An expanded Heathrow would be a significant boost for the industry, which is responsible for over half of all British exports. Last week, figures released by the Office for National Statistics (ONS) revealed that manufacturing output in the UK remains 5.5 per cent below its level on the eve of the 2008 economic recession.
Recent research by BIS and the Government Office for Science predicts that manufacturing in 2050 will look very different from today, and will be virtually unrecognisable from that of 30 years ago. It identifies the following key characteristics of future manufacturing:
- Manufacturing will be more responsive and closer to customers – including a greater reliance on global markets. Patterns of global trade and investment will determine the relative importance of the countries to which the UK exports and from which it imports;
- High-tech is likely to remain an area of UK advantage – currently at 4.7%, the UK’s share of global high technology manufacturing exports is relatively strong. Current high-tech sectoral strengths include pharmaceuticals, aerospace, chemicals, and the automotive sector;
- There will be a greater reliance on higher-skilled workers as the sector moves away from elementary, process and heavy manufacturing and towards smaller more complex models.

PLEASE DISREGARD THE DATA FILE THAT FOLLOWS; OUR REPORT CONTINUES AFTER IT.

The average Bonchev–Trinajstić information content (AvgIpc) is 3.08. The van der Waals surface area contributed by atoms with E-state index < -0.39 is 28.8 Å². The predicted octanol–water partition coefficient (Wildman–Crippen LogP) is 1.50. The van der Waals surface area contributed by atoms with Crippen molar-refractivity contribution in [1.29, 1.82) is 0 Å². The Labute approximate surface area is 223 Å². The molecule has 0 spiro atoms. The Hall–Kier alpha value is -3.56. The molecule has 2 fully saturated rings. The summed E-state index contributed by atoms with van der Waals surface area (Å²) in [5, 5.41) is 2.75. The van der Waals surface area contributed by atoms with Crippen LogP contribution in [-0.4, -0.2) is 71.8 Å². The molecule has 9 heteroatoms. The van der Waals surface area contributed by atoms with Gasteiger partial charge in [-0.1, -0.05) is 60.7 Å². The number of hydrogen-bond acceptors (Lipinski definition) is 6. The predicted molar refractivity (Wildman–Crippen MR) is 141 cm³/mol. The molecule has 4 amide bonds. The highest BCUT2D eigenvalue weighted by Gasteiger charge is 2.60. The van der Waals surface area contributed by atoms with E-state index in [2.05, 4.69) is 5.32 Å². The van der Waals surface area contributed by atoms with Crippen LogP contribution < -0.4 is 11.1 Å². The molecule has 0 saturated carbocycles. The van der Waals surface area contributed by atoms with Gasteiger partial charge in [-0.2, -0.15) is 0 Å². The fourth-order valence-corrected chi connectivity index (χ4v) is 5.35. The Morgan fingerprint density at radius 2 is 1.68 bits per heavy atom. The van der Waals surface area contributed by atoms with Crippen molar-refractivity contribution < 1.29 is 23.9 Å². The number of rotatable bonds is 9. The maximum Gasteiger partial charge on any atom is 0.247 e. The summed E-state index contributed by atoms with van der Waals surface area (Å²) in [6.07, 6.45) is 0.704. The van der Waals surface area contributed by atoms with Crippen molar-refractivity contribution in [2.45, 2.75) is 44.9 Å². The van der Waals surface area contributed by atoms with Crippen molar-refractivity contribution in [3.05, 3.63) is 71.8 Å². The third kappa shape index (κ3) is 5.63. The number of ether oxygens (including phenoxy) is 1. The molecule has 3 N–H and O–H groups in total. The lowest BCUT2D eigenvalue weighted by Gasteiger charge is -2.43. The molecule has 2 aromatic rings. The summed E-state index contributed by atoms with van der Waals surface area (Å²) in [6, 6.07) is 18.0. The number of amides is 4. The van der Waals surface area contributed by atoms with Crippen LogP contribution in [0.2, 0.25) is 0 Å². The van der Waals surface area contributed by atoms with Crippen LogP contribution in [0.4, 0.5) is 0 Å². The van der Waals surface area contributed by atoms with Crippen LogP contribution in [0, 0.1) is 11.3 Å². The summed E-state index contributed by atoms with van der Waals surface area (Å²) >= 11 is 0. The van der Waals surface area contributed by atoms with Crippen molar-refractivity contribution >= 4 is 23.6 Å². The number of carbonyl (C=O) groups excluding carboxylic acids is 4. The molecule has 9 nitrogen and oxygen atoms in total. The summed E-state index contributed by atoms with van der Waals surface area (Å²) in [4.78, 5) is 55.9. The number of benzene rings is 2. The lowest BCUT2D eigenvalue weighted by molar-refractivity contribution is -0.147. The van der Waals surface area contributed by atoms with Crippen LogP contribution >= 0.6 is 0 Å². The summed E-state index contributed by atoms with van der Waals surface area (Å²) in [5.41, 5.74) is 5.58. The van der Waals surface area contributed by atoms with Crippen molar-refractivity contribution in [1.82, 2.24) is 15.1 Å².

John Holland-Kaye, Chief Executive of Heathrow Airport, commented: “Expanding Heathrow will supercharge Government plans for the Northern Powerhouse.
“Today, airlines operating from the UK’s hub are forced to make a false choice between developing new routes to cities like Chengdu and Mexico City and maintaining domestic services. That means exporters in areas like Merseyside, Humberside and Teesside are locked out of Heathrow, Britain’s biggest port by value. Every day we delay is a day we’re restricting the growth of British business.
“It is time for Government to heed the unanimous and unambiguous recommendation of the Airports Commission. It’s time to expand Heathrow for the whole of the UK.”
Terry Scuoler, CEO of EEF, the manufacturers’ organisation, adds: “Heathrow is a global freight hub and a crucial gateway for Britain's manufacturing exporters, making its expansion the right choice for industry and the country.